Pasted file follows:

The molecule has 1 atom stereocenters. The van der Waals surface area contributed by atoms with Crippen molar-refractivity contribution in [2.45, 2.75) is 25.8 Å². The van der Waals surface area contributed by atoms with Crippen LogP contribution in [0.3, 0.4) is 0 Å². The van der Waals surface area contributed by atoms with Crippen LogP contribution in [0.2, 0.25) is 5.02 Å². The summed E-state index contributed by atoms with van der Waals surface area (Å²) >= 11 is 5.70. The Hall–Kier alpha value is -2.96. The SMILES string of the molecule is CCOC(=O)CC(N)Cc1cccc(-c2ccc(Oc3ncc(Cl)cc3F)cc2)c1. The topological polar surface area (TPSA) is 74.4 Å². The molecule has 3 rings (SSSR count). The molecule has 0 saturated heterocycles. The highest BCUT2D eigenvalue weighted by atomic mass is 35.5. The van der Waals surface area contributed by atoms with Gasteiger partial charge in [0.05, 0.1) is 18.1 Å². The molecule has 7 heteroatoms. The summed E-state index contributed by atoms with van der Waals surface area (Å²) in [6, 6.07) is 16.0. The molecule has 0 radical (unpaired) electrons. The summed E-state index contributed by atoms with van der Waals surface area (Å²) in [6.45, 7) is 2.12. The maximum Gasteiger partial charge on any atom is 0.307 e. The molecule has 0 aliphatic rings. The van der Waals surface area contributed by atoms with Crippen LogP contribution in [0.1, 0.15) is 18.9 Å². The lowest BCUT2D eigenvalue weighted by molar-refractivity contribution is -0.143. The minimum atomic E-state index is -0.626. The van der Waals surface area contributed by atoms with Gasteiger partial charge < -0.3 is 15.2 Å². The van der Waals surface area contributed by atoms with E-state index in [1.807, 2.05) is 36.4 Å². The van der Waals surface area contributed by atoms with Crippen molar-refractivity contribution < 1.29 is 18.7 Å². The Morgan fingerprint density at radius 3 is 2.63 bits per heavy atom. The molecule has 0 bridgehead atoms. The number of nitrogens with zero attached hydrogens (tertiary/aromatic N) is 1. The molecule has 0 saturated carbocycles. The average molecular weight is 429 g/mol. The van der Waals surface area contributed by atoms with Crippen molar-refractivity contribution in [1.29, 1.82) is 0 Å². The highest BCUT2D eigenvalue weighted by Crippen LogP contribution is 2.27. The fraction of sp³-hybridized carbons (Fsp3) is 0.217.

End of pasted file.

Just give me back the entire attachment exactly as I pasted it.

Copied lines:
The molecule has 1 atom stereocenters. The van der Waals surface area contributed by atoms with Crippen molar-refractivity contribution in [2.45, 2.75) is 25.8 Å². The van der Waals surface area contributed by atoms with Crippen LogP contribution in [0.3, 0.4) is 0 Å². The van der Waals surface area contributed by atoms with Crippen LogP contribution in [0.2, 0.25) is 5.02 Å². The summed E-state index contributed by atoms with van der Waals surface area (Å²) >= 11 is 5.70. The Hall–Kier alpha value is -2.96. The SMILES string of the molecule is CCOC(=O)CC(N)Cc1cccc(-c2ccc(Oc3ncc(Cl)cc3F)cc2)c1. The topological polar surface area (TPSA) is 74.4 Å². The molecule has 3 rings (SSSR count). The molecule has 0 saturated heterocycles. The highest BCUT2D eigenvalue weighted by atomic mass is 35.5. The van der Waals surface area contributed by atoms with Gasteiger partial charge in [0.05, 0.1) is 18.1 Å². The molecule has 7 heteroatoms. The summed E-state index contributed by atoms with van der Waals surface area (Å²) in [6, 6.07) is 16.0. The molecule has 0 radical (unpaired) electrons. The summed E-state index contributed by atoms with van der Waals surface area (Å²) in [6.45, 7) is 2.12. The maximum Gasteiger partial charge on any atom is 0.307 e. The molecule has 0 aliphatic rings. The van der Waals surface area contributed by atoms with Crippen LogP contribution in [0.1, 0.15) is 18.9 Å². The lowest BCUT2D eigenvalue weighted by molar-refractivity contribution is -0.143. The minimum atomic E-state index is -0.626. The van der Waals surface area contributed by atoms with Gasteiger partial charge < -0.3 is 15.2 Å². The van der Waals surface area contributed by atoms with E-state index in [1.807, 2.05) is 36.4 Å². The van der Waals surface area contributed by atoms with Crippen molar-refractivity contribution < 1.29 is 18.7 Å². The Morgan fingerprint density at radius 3 is 2.63 bits per heavy atom. The molecule has 0 bridgehead atoms. The number of nitrogens with zero attached hydrogens (tertiary/aromatic N) is 1. The molecule has 0 saturated carbocycles. The average molecular weight is 429 g/mol. The van der Waals surface area contributed by atoms with Crippen molar-refractivity contribution in [1.29, 1.82) is 0 Å². The highest BCUT2D eigenvalue weighted by Crippen LogP contribution is 2.27. The fraction of sp³-hybridized carbons (Fsp3) is 0.217.